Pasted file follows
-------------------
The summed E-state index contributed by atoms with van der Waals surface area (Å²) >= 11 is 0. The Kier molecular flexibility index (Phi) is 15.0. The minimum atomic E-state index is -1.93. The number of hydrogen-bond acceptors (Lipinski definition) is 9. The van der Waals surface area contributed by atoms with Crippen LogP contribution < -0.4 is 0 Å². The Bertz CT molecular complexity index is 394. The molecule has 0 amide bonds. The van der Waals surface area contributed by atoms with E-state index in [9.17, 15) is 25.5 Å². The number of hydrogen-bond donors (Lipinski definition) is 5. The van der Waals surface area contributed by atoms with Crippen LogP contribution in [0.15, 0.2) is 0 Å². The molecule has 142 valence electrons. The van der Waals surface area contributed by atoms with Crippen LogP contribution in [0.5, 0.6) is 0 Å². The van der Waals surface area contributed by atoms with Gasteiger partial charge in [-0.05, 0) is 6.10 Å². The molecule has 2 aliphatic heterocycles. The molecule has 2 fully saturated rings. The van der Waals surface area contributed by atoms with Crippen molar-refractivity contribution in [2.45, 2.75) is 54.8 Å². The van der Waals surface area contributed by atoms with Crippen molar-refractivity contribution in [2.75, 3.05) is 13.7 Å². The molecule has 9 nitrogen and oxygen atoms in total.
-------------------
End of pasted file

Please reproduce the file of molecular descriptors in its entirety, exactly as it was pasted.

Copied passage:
The summed E-state index contributed by atoms with van der Waals surface area (Å²) >= 11 is 0. The Kier molecular flexibility index (Phi) is 15.0. The minimum atomic E-state index is -1.93. The number of hydrogen-bond acceptors (Lipinski definition) is 9. The van der Waals surface area contributed by atoms with Crippen LogP contribution < -0.4 is 0 Å². The Bertz CT molecular complexity index is 394. The molecule has 0 amide bonds. The van der Waals surface area contributed by atoms with E-state index in [9.17, 15) is 25.5 Å². The number of hydrogen-bond donors (Lipinski definition) is 5. The van der Waals surface area contributed by atoms with Crippen LogP contribution in [0.15, 0.2) is 0 Å². The molecule has 142 valence electrons. The van der Waals surface area contributed by atoms with Crippen LogP contribution in [0.5, 0.6) is 0 Å². The van der Waals surface area contributed by atoms with Gasteiger partial charge in [-0.05, 0) is 6.10 Å². The molecule has 2 aliphatic heterocycles. The molecule has 2 fully saturated rings. The van der Waals surface area contributed by atoms with Crippen molar-refractivity contribution in [2.45, 2.75) is 54.8 Å². The van der Waals surface area contributed by atoms with Crippen molar-refractivity contribution in [2.75, 3.05) is 13.7 Å². The molecule has 9 nitrogen and oxygen atoms in total.